Also, he didn’t say that catching would take a toll on Posey but not Santana. That’s what we call a straw man argument. My guess is that Hagen ranks Santana higher because where Posey’s been lucky at the plate, Santana’s been unlucky (.277 BABIP), and also, Santana’s played catcher in 40 of his 46 games, meaning, small sample sizes aside, that the detrimental impact of full-time catching is already accounted for in his batting stats.

  12. starkweather said...

    As the owner of both Posey and Carlos Santana in a keeper league I have to ask the question: is Posey going to catch more games next year?  Or is he going to end up at 1B?  He’s already C eligible for next season anyway but I wonder if his bat might be too valuable to take the chance on him getting broken like Santana.  Am I nuts for thinking Elvis Andrus belongs on this list?

  13. PJ said...

    Okay, you’ve convinced me. The guy hitting .260 and has 2 knee injuries and will be out for 4-6 months is a better keeper then the guy who plays two positions and almost broke the Giants hitting streak record.

    And I think a guy named Smoak can attest that BABIP is not all dependent on “luck.”

  14. hugekiwi said...

    Would Domonic Brown not have jumped ahead of Desmond Jennings at this stage? He has displayed power, speed, and contact skills already, and Jennings’ power is still a projection (not to mention the dodgy injury history).

  15. Nick said...

    PJ, ya maybe, but Posey’s LD% is 23.4% compared to Smoak’s 22.6% doesn’t explain the 157 point difference in batting average between the two.

  16. Bobby A said...

    I like the author’s take on Longoria, Upton, Heyward, and Strasburg as Top 4.

    I’d agree that Alvarez and Castro belong.

    Butler, Stanton, and Bumgarner stand out as the most overrated.

    I’m not a Rangers fan, but other guys I like are Neftali Feliz and Nelson Cruz, if he’s under 25.

    Isn’t Aroldis Chapman worth a mention?

  17. Fletch said...

    @bobby A

    Nelson Cruz is 30 thus not qualified for an under 25 list.

    I’d never keep a pitcher. Ever.

  18. Matt said...

    You’re right, PJ, if the 340-plate appearance career of Justin Smoak has taught us anything, it’s that the Buster Posey will continue to turn 38% of his balls in play into hits, that the Giants will continue to use a man who’s such a good catcher that he plays first base half the time at the fantasy position at which he’s most valuable, and that, more than likely, you are the last person in the world who can be reliably counted on to bite on a sucker sell-high offer.

    By the way, I never said (read carefully!) I’d take Santana over Posey in a dynasty format. Given Santana’s recent troubles, I’d be leery of him too. It just irritated me to see you calling out Hagen, who has solid reasons for what he thinks, for stupidity, when you were guilty of so much more of it.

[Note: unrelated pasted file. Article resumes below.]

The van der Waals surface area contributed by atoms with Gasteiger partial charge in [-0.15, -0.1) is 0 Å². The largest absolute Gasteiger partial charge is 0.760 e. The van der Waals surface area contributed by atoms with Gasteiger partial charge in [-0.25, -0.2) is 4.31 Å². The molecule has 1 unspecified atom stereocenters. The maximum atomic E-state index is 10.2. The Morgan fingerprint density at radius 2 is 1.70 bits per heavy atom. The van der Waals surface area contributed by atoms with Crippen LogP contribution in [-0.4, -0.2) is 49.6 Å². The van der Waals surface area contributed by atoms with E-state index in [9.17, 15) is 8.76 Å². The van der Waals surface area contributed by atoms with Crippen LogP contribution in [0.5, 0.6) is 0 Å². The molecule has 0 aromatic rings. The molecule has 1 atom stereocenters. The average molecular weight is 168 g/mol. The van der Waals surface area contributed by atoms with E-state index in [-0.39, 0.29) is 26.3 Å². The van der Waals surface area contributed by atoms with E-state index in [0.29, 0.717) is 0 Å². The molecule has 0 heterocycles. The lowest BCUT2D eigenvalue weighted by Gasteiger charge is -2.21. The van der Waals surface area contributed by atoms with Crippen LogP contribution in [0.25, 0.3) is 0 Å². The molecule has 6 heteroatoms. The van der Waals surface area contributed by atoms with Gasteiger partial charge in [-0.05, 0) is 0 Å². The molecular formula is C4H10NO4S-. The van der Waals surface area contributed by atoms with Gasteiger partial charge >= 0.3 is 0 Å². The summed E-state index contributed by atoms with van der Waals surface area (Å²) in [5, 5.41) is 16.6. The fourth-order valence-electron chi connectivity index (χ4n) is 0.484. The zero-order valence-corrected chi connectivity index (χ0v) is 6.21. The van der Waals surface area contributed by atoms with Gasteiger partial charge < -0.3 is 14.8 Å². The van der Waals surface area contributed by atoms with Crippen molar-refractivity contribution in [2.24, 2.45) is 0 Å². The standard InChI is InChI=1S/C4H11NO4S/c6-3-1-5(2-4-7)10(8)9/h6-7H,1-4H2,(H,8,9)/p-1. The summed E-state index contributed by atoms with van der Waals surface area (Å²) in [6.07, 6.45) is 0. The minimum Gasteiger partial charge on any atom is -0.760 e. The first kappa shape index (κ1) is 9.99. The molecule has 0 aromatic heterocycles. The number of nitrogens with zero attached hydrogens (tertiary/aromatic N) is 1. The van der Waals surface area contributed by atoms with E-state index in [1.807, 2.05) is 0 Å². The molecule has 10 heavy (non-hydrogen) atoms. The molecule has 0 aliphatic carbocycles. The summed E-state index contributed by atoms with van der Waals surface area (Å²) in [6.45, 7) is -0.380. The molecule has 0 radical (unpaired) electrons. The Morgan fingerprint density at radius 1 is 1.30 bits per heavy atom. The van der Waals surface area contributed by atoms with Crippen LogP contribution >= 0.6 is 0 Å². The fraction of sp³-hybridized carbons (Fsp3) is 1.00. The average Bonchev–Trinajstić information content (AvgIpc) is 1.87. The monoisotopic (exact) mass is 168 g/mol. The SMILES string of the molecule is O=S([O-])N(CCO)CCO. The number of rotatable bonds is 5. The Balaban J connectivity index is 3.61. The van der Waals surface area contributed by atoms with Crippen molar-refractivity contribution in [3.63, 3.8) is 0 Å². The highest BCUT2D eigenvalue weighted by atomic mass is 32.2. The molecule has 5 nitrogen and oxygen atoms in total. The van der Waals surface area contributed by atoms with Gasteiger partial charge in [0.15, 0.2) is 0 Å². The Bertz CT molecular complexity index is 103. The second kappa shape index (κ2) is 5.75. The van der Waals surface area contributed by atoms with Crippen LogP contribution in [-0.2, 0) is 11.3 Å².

19. chris said...

    Gonzalez @ 16 is just silly.  He’s MUCH better than Rasmus and you’ve qualified your statement that “you’ve never been that big of a fan of Gonzalez”.

  20. Matt Perkins said...

    Strasburg over Kershaw is hilarious. Anyone who puts Strasburg over Kershaw has no business writing lists. Strasburg is the second coming of Mark Prior. Strasburg could barely go 50 innings without an injury and can’t even go 100 innings without getting a second injury. And now has great chance of seeing Dr. Andrews which means a sign of a possible serious injury.

    Do yourself a favor and leave writing list for the experts who don’t rank players solely by hype. I hate when n00bs write lists.

    Where’s Harper at he’s gotta be top 10 overall as well if Strasburg is ahead of Kershaw.

  21. Matt Perkins said...

    Here let me break down this list and show you why it’s wrong.

    5. Strasburg over Felix Hernandez. Felix Hernandez is the best SP keeper around. He’s got a more proven track record and until someone actually out performs him, he’s the best

    5. Strasburg over Kershaw. Both are of similar age. Kershaw was a bigger talent when he was 18 than Strasburg was at 18. Kershaw has thrown over 400 innings and has only been injured once. Strasburg hasn’t even thrown 100 innings and has been injured twice.

    17. Buster Posey . Buster Posey should be the top Catcher on this list. He was a top prospect, has not suffered any injuries (Unlike Santana) and has been more consistent than Wieters.

    27. Desmond Jennings over Domonic Brown. Domonic Brown is now the top prospect in baseball and already has played in the majors. No way should Jennings be rated ahead of Brown.

    I also don’t get why so many players are listed who have failed to live up to their expectations for year (Like Bruce and Butler) and why so many who haven’t played a single MLB game are on this list.

    Potential is great but if a player has been failing to meet his potential year in and year out, you have to move him down the list in favor of those who have reached their potential.

    It’s these things is why I say the author has no business writing articles, it’s solely based on hype and potential. It doesn’t factor in injury possibilities, or the reality of the chance the player actually reaches his potential.